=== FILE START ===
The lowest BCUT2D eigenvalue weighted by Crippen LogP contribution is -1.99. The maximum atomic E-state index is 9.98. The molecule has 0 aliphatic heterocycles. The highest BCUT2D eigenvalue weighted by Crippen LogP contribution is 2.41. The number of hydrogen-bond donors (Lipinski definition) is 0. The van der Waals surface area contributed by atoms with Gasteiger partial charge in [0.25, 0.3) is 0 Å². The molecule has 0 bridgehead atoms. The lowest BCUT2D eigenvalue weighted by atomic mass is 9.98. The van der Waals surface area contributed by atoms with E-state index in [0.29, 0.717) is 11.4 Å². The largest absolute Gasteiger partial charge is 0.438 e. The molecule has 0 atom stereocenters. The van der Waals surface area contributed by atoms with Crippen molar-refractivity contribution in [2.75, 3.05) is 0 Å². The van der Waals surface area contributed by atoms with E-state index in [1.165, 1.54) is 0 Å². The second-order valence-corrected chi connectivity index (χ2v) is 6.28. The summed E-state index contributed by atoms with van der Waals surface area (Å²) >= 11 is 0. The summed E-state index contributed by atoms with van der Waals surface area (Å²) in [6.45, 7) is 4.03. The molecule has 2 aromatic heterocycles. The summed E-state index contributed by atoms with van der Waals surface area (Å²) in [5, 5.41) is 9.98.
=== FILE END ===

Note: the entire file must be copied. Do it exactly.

The lowest BCUT2D eigenvalue weighted by Crippen LogP contribution is -1.99. The maximum atomic E-state index is 9.98. The molecule has 0 aliphatic heterocycles. The highest BCUT2D eigenvalue weighted by Crippen LogP contribution is 2.41. The number of hydrogen-bond donors (Lipinski definition) is 0. The van der Waals surface area contributed by atoms with Gasteiger partial charge in [0.25, 0.3) is 0 Å². The molecule has 0 bridgehead atoms. The lowest BCUT2D eigenvalue weighted by atomic mass is 9.98. The van der Waals surface area contributed by atoms with E-state index in [0.29, 0.717) is 11.4 Å². The largest absolute Gasteiger partial charge is 0.438 e. The molecule has 0 atom stereocenters. The van der Waals surface area contributed by atoms with Crippen molar-refractivity contribution in [2.75, 3.05) is 0 Å². The van der Waals surface area contributed by atoms with E-state index in [1.165, 1.54) is 0 Å². The second-order valence-corrected chi connectivity index (χ2v) is 6.28. The summed E-state index contributed by atoms with van der Waals surface area (Å²) >= 11 is 0. The summed E-state index contributed by atoms with van der Waals surface area (Å²) in [6.45, 7) is 4.03. The molecule has 2 aromatic heterocycles. The summed E-state index contributed by atoms with van der Waals surface area (Å²) in [5, 5.41) is 9.98.